For some people, there is an appeal to leasing a car vs. purchasing it outright. Leasing a car is one way for many would-be car owners to be able to finance a more expensive car with a lower monthly payment than they would have otherwise been able to afford.
This low monthly payment is not all it is cracked up to be, though. In fact, there are several hidden dangers when you lease a car that you do not typically find when making a purchase.
With the popularity of leasing on the rise and new commercials hitting the airwaves every week, it’s important to understand how these hidden expenses can wind up costing you more money in the long run than if you had simply purchased the car.
Here are four of the biggest hidden dangers that people face when leasing a car instead of buying a new car.
Lack of equity
While most financial experts are quick to point out that your new car loses value as soon as you drive it off the lot, they also often fail to mention that you will eventually have some sort of equity in the car.
When you finish making payments on your car loan — if you are a buyer — there is still a residual value to your paid off car. This is the value that you can sell the car for in the end. Granted, your car’s value may just be a fraction of what you paid for it initially, but it still has some value.
If you had leased the car instead, that wouldn’t be the case. When you lease a car, you agree to return the car at a predetermined point in time, typically three years after signing the lease. At the end of your agreement, you simply return your car and are left with nothing but memories.
Also can be the risk that if you wreck the car or have it stolen, your auto insurance will only cover the market value – which may be less than you owe on your lease.
When you lease a car, you are typically limited to driving between 10, 000 and 12, 000 miles/year. If you want the best deal on a new car lease, you may find yourself stuck at the low end, with a 10, 000 mile annual limit.
Many lease agreements charge 18 cents per mile or more when you go over your limit. So, for example, if you drove 15, 000 miles each year during a three year lease that only provided you with 10, 000 miles annually, you could be looking at an extra $2, 700 in charges when you your leased vehicle to the car dealership at the end of your agreement.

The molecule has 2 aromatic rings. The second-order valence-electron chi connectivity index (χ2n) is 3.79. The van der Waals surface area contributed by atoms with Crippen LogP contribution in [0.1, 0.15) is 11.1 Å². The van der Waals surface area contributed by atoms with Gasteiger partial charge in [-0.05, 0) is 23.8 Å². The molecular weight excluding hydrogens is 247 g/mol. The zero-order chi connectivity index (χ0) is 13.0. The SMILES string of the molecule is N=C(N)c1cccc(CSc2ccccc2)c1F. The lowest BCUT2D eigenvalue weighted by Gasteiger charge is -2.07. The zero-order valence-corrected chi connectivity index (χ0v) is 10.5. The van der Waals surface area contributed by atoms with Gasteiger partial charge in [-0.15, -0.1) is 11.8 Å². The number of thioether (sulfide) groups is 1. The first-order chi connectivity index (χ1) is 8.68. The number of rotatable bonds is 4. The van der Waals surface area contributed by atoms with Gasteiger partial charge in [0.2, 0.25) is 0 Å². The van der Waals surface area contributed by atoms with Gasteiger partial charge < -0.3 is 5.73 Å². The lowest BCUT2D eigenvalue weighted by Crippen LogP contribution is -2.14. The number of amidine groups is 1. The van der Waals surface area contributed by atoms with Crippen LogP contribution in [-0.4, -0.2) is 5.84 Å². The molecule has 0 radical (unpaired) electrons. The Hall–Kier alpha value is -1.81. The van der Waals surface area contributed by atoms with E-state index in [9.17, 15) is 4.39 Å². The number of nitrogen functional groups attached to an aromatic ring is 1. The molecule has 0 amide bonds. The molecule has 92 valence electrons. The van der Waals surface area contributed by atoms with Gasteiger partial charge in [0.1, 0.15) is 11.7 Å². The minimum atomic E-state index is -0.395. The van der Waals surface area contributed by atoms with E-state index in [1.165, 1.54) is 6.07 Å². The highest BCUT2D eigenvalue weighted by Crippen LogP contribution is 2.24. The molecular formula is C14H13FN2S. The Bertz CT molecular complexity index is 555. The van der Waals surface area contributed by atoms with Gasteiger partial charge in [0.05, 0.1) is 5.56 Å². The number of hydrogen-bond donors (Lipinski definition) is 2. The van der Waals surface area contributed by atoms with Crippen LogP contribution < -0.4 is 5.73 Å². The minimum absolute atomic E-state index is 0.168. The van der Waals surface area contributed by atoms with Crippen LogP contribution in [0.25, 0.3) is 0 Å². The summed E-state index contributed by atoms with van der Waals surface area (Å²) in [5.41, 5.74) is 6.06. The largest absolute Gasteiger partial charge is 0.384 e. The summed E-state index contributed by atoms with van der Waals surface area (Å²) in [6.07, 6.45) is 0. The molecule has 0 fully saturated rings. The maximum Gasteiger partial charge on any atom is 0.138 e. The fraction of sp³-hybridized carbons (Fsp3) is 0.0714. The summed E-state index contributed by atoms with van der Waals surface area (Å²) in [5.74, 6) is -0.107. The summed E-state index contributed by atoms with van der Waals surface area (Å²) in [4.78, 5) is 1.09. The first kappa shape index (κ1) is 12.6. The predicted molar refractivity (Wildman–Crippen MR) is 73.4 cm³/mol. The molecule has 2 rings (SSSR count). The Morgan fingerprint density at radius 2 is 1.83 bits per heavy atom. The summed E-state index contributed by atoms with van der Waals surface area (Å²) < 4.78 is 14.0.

A car lease requires that you return your car in good shape, and dealerships can vary in terms of what they consider to be satisfactory condition. What you may view as simple dings and chips from normal wear and tear may be unacceptable to the dealership when you return your car.
One friend of mine found himself penalized thousands of dollars for damage thanks to stains on the carpets of his car from coffee spills. ProTip: You may be able to take your car to the dealership for a pre-inspection before returning it, thereby allowing you to fix/clean it up before being charged.
Lots of legalese
Both leasing and buying a car can both be tricky, and car dealerships don’t make things easier on their customers with all their legalese.
You’re bound to hear terms such as money factor, residual value, capitalized cost reduction, and capitalized cost when you look at leasing a car. One of the most important figures to focus on is the money factor, which is essentially the interest rate on your lease.
You have to multiply the money factor by 2, 400 in order to find the annual interest rate that the dealership is charging you. For example, with a 0.002 money factor, the interest rate is 4.8%.
Leasing a car is starting to make a big comeback in mainstream America as more consumers are looking for new cars while trying to minimize their monthly payments. According to the Automotive Lease Guide (ALG), which tracks industry leasing trends and residual values of cars, the popularity of leasing is expected to continue to increase over the next four years.
ALG estimates that leasing will grow to over 17% of the mainstream car purchasing market by the end of the year, with 43% of all luxury cars being leased. Leasing a car may be a viable option for many consumers, but you need to go into the transaction with an understanding of all the requirements, potential fees, and hidden dangers that lie ahead. Alternatively, you may be able to assume a lease.
Have you ever leased a car? If so, did you run into any unwelcome surprises?